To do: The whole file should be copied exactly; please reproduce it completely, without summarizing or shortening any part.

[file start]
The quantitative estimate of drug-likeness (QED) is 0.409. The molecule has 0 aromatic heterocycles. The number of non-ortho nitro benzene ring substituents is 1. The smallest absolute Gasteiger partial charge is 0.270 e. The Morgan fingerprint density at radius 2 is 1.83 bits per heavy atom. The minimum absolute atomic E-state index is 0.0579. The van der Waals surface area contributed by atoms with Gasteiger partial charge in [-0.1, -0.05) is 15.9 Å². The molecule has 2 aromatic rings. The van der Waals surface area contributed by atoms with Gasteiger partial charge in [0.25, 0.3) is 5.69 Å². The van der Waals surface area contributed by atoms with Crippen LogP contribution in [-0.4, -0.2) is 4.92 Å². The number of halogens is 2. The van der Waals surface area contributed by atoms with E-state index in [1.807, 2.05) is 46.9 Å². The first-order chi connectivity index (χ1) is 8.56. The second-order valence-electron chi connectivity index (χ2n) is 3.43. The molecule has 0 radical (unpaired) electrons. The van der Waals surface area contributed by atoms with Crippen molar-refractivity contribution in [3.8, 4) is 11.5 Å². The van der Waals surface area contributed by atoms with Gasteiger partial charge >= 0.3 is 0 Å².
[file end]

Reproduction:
The quantitative estimate of drug-likeness (QED) is 0.409. The molecule has 0 aromatic heterocycles. The number of non-ortho nitro benzene ring substituents is 1. The smallest absolute Gasteiger partial charge is 0.270 e. The Morgan fingerprint density at radius 2 is 1.83 bits per heavy atom. The minimum absolute atomic E-state index is 0.0579. The van der Waals surface area contributed by atoms with Gasteiger partial charge in [-0.1, -0.05) is 15.9 Å². The molecule has 2 aromatic rings. The van der Waals surface area contributed by atoms with Gasteiger partial charge in [0.25, 0.3) is 5.69 Å². The van der Waals surface area contributed by atoms with Crippen LogP contribution in [-0.4, -0.2) is 4.92 Å². The number of halogens is 2. The van der Waals surface area contributed by atoms with E-state index in [1.807, 2.05) is 46.9 Å². The first-order chi connectivity index (χ1) is 8.56. The second-order valence-electron chi connectivity index (χ2n) is 3.43. The molecule has 0 radical (unpaired) electrons. The van der Waals surface area contributed by atoms with Crippen molar-refractivity contribution in [3.8, 4) is 11.5 Å². The van der Waals surface area contributed by atoms with Gasteiger partial charge >= 0.3 is 0 Å².